Hearne: The Pitch’s ‘Big Deal’ Tanking; Are Daily Deals Drying Up?

Goes without saying, when even the Pitch and Star hop on the daily discount deals bandwagon the party’s about over….

With two fierce years and dozens of firms hawking half price email offerings, a thinning of the herd is in order. So how many different companies are out there attempting to con local businesses into giving their shit away at half price?

"I’ve been contacted by no less than 40 and I’ve used 10," says Stanford’s main man Craig Glazer. "And none of them got anywhere near the results I got with Living Social and Groupon. Our last round with Groupon was in May and we did around 1,000 deals when they had 450,000 people on their list. Now they say they have 680,000."

New owners of the Pitch are trying to cash in on the gold rush but with little apparent success.

I contacted a number of businesses that participated in the Pitch‘s The Big Deal.  Results; weak as a kitten. Its Big Deal Kansas City Facebook page has been frozen for weeks at 146 "likes."

Sweet Z’s Gym says it sold only two deals – two freaking deals on The Big Deal. Imo’s Pizza puts its magic number at between 50 and 100 for its $7.50 to get $15 deals. Clearly there’s not enough bang in those bucks to make it much worth anybody’s while. Thai Orchid says it capped its deal at 100.

That said, Sweet Z’s says it did quite a bit better with the Star‘s Deal Saver. Seven times better, which translates into a mere 14 deals sold. Fourteen measily deals.

That’s chump change compared with the 14,000-plus Groupons blanc burgers bottles unloaded earlier this year. Or the 747 Groupons jazz club Jardine’s unleashed in April. Or the more than 800 Groupons Taste in Overland Park has on the books at this writing with more than a day left to go on its deal.

Stanford’s tried the Pitch’s Big Deal with lackluster results.

 

"It was horrible," Glazer says. "I did it because I’m an advertiser but I’ll never do it again. It’s just such a small universe and they’re so many big players like Groupon and Living Social available. And what happens (on the Pitch) is you dillute your brand. People on Groupon are looking for deals. People on the Pitch are looking for free stuff, same as radio, so you’re denigrating your product."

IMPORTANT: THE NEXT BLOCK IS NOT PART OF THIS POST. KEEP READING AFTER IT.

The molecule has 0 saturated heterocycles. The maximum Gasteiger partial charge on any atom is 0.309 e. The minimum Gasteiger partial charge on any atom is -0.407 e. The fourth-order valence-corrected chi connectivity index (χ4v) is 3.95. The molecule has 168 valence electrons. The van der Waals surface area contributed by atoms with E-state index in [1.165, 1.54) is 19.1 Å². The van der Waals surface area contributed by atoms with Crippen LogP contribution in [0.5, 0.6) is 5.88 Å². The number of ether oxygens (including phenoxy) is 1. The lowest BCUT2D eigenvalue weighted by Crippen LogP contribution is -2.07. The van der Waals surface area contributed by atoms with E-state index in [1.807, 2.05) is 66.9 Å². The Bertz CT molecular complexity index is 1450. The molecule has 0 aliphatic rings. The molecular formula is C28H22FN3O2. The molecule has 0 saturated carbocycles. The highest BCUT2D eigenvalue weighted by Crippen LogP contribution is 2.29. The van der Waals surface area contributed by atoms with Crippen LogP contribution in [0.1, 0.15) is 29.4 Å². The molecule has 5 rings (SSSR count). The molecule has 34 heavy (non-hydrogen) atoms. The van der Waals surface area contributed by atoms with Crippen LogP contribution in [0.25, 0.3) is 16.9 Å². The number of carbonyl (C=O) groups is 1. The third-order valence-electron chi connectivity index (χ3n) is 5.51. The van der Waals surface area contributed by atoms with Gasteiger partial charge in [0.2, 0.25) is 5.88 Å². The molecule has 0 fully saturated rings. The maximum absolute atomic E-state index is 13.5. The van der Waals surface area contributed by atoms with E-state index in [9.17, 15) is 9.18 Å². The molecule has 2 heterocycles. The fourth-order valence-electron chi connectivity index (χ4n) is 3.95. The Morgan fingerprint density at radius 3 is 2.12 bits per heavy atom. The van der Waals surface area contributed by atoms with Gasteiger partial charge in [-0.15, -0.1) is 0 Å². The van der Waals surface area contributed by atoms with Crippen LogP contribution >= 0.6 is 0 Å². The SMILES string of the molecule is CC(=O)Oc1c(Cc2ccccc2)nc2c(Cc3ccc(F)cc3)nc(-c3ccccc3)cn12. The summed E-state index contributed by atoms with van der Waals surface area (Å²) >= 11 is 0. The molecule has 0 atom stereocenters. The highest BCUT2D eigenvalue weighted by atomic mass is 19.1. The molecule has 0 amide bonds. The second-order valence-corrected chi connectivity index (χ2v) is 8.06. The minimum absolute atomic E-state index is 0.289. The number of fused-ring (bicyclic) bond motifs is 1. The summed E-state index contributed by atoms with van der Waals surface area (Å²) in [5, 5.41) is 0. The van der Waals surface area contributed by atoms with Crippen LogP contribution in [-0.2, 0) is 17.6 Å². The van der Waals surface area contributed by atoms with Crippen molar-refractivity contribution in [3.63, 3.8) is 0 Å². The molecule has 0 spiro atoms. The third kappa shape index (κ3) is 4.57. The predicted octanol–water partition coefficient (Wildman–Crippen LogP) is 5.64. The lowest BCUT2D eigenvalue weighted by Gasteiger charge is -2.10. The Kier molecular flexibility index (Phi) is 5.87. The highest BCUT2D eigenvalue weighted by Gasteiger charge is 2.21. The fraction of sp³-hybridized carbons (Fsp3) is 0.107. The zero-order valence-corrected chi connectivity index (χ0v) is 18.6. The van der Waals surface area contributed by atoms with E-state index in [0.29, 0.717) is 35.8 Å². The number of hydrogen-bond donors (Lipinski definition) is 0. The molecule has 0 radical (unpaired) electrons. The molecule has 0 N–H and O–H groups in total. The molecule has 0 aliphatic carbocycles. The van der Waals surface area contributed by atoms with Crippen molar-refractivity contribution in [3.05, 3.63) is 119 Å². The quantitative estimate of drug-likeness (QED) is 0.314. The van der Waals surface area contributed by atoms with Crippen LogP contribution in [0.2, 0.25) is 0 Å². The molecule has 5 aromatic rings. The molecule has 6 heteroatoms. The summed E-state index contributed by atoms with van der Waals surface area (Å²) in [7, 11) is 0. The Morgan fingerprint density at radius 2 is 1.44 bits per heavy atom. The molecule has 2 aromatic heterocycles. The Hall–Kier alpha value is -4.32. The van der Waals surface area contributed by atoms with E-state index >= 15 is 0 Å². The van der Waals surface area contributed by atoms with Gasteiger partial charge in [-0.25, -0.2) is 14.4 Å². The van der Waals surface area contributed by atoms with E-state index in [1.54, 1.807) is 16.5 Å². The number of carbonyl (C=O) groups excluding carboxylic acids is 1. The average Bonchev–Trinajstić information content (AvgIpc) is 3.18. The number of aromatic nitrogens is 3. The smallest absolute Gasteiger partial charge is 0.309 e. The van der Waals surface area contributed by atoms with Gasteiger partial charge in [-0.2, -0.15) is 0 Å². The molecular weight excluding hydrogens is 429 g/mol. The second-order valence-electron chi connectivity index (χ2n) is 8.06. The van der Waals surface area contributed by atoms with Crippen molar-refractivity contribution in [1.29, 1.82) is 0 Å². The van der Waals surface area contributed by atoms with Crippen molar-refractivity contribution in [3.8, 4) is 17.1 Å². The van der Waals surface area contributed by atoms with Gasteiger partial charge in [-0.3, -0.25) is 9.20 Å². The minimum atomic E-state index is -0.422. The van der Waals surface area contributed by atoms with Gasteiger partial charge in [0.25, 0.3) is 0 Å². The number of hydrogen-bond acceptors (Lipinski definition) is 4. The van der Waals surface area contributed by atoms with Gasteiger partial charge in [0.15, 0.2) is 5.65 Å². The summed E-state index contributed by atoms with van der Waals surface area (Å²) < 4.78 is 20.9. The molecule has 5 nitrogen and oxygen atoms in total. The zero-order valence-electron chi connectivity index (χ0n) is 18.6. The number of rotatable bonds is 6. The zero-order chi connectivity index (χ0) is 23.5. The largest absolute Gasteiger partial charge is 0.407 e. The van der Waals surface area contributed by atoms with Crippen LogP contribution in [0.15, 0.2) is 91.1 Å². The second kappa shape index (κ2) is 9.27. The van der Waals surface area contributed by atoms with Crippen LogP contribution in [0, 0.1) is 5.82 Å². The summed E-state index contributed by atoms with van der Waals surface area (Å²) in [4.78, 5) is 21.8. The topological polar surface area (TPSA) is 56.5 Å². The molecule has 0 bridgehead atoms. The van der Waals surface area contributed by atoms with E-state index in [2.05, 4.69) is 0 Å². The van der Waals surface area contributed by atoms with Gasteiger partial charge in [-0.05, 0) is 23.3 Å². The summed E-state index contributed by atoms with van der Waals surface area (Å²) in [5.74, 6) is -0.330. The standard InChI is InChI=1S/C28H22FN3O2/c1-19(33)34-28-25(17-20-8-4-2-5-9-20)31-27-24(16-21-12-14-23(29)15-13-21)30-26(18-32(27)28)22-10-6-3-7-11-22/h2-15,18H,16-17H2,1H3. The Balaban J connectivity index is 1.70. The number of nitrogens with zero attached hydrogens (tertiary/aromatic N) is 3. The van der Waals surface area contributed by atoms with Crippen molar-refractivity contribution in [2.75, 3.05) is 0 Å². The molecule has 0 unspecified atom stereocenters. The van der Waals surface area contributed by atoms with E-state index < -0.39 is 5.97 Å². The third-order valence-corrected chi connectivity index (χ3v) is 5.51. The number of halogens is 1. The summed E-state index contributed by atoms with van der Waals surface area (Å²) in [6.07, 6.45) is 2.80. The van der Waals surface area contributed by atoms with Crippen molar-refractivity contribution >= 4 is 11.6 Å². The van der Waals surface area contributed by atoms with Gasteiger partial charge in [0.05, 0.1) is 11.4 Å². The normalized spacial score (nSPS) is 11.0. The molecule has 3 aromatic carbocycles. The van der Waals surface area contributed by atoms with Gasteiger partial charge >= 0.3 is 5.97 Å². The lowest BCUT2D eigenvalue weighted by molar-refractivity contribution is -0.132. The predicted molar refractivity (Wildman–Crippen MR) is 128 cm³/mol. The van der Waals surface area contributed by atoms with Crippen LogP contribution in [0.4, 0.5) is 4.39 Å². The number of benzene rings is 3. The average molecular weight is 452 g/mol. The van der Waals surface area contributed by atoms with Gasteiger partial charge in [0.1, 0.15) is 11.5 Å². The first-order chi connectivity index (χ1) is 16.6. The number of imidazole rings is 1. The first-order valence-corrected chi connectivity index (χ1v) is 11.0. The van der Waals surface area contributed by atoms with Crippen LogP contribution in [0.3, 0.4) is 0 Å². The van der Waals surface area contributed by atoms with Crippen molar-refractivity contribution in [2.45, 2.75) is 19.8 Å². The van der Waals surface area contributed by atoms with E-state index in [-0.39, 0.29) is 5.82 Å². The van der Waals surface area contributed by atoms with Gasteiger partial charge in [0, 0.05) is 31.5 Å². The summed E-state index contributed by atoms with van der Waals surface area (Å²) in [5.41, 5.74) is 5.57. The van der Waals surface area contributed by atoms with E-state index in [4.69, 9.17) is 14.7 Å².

The reason Glazer opted to try the Pitch in the first place?

"They kept harrassing me and I felt sort of sorry for them but their ad was really second rate," he says. "I just did it to get them off my back – they were calling me every week."

The bottom line: "I’m signing an exclusive with Groupon this week," Glazer says. "They’re worried about Facebook and Living Social stretches out your payments too long. Groupon gives me three times a year to do it and I can kinda pick the times."

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9 Responses to Hearne: The Pitch’s ‘Big Deal’ Tanking; Are Daily Deals Drying Up?

  1. bjayhawk says:

    This is not news
    The Journal ran a big article on the overcrowded field of deal companies earlier this week, so no doubt you are that well read and took the lead. Gee, no shit.

    I don’t get the Groupon infatuation — it is a business like any other, except you somehow think this is a grind against other publications. And quoting Glazer as a source is just plain bush league. My God — talk about conflict of interest. BUSH league again.

  2. Hearne says:

    Nice try but
    KCC readers know I’ve covered the daily deal scene in KC from the get go. Already beat the Journal, if you will, on too many dealer makers. Look it up, catch up.

    This was a zeroing in on how lame the local media have been in their efforts to get in the game.

    Bush league in all caps? Clever. You wouldn’t happen to be affiliated with the Pitch or Star would ya? Nah, of course not. Sorry I bRot it up. Oh yeah, missed. The WSJ story. Maybe they caught mine a month or three bAck

  3. Gerald Bostock says:

    Another EXCLUSIVE INTERVIEW with Craig Glazer!!
    Doesn’t Nigro have an opinion on this? Snubbed!

  4. bschloz says:

    whats the big deal
    Hearne why would you say they. are tanking? If Thai Orch sold $1,000 worth of coupons …who got hurt? Pitch and Star can split that any way they want. Thats not bad business….I noticed Chellys had sold 250 coupons on Star DealSavers? They have to like that,no?
    Funny the Grouponee needs to do credit check of they’re daily dealer…heads up Glaze its a hot potato.